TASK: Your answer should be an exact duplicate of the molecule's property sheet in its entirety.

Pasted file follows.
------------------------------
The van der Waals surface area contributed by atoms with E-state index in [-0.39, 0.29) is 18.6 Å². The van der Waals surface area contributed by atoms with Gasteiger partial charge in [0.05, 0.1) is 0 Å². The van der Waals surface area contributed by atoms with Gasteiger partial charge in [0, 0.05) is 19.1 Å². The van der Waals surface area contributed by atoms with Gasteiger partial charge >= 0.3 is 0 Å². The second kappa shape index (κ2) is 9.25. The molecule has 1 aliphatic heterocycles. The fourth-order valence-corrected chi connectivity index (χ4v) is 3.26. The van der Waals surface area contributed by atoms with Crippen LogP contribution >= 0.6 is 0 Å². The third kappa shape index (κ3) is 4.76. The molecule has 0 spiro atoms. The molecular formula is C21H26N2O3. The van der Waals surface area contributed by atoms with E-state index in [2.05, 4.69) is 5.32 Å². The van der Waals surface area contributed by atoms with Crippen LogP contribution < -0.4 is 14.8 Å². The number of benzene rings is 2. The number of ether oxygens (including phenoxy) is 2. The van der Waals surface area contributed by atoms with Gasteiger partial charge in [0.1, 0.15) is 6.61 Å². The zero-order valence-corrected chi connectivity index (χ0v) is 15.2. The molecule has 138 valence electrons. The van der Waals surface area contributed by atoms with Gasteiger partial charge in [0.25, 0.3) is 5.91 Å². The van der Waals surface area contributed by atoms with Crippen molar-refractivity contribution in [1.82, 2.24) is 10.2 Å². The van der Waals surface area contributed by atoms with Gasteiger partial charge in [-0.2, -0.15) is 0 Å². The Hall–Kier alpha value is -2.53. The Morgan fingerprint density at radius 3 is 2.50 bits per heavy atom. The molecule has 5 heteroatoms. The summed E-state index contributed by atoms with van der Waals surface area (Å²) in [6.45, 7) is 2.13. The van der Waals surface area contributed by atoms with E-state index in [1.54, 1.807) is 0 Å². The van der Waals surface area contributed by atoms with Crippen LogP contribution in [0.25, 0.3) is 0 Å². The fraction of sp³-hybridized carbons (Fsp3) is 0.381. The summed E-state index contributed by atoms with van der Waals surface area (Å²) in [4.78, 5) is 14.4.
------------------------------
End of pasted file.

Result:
The van der Waals surface area contributed by atoms with E-state index in [-0.39, 0.29) is 18.6 Å². The van der Waals surface area contributed by atoms with Gasteiger partial charge in [0.05, 0.1) is 0 Å². The van der Waals surface area contributed by atoms with Gasteiger partial charge in [0, 0.05) is 19.1 Å². The van der Waals surface area contributed by atoms with Gasteiger partial charge >= 0.3 is 0 Å². The second kappa shape index (κ2) is 9.25. The molecule has 1 aliphatic heterocycles. The fourth-order valence-corrected chi connectivity index (χ4v) is 3.26. The van der Waals surface area contributed by atoms with Crippen LogP contribution >= 0.6 is 0 Å². The third kappa shape index (κ3) is 4.76. The molecule has 0 spiro atoms. The molecular formula is C21H26N2O3. The van der Waals surface area contributed by atoms with E-state index in [2.05, 4.69) is 5.32 Å². The van der Waals surface area contributed by atoms with Crippen LogP contribution < -0.4 is 14.8 Å². The number of benzene rings is 2. The number of ether oxygens (including phenoxy) is 2. The van der Waals surface area contributed by atoms with Gasteiger partial charge in [0.1, 0.15) is 6.61 Å². The zero-order valence-corrected chi connectivity index (χ0v) is 15.2. The molecule has 138 valence electrons. The van der Waals surface area contributed by atoms with Gasteiger partial charge in [0.25, 0.3) is 5.91 Å². The van der Waals surface area contributed by atoms with Crippen molar-refractivity contribution in [1.82, 2.24) is 10.2 Å². The van der Waals surface area contributed by atoms with Gasteiger partial charge in [-0.2, -0.15) is 0 Å². The Hall–Kier alpha value is -2.53. The Morgan fingerprint density at radius 3 is 2.50 bits per heavy atom. The molecule has 5 heteroatoms. The summed E-state index contributed by atoms with van der Waals surface area (Å²) in [6.45, 7) is 2.13. The van der Waals surface area contributed by atoms with E-state index in [1.54, 1.807) is 0 Å². The van der Waals surface area contributed by atoms with Crippen LogP contribution in [0.25, 0.3) is 0 Å². The fraction of sp³-hybridized carbons (Fsp3) is 0.381. The summed E-state index contributed by atoms with van der Waals surface area (Å²) in [4.78, 5) is 14.4.